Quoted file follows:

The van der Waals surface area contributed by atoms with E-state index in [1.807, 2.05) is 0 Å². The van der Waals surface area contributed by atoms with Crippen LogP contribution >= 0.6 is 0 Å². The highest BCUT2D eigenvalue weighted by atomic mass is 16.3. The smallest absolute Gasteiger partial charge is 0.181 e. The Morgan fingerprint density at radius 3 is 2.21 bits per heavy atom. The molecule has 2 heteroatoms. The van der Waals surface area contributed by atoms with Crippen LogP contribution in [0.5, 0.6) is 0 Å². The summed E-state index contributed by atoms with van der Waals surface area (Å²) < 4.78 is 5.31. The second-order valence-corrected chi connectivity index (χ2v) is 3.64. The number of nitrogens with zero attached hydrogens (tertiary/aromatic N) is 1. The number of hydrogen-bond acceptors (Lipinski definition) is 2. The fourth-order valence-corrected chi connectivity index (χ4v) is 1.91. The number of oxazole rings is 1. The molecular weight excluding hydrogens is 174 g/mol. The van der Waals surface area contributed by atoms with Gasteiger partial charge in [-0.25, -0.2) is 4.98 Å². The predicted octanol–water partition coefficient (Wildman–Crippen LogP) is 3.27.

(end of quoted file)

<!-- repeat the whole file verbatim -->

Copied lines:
The van der Waals surface area contributed by atoms with E-state index in [1.807, 2.05) is 0 Å². The van der Waals surface area contributed by atoms with Crippen LogP contribution >= 0.6 is 0 Å². The highest BCUT2D eigenvalue weighted by atomic mass is 16.3. The smallest absolute Gasteiger partial charge is 0.181 e. The Morgan fingerprint density at radius 3 is 2.21 bits per heavy atom. The molecule has 2 heteroatoms. The van der Waals surface area contributed by atoms with Crippen LogP contribution in [0.5, 0.6) is 0 Å². The summed E-state index contributed by atoms with van der Waals surface area (Å²) < 4.78 is 5.31. The second-order valence-corrected chi connectivity index (χ2v) is 3.64. The number of nitrogens with zero attached hydrogens (tertiary/aromatic N) is 1. The number of hydrogen-bond acceptors (Lipinski definition) is 2. The fourth-order valence-corrected chi connectivity index (χ4v) is 1.91. The number of oxazole rings is 1. The molecular weight excluding hydrogens is 174 g/mol. The van der Waals surface area contributed by atoms with Gasteiger partial charge in [-0.25, -0.2) is 4.98 Å². The predicted octanol–water partition coefficient (Wildman–Crippen LogP) is 3.27.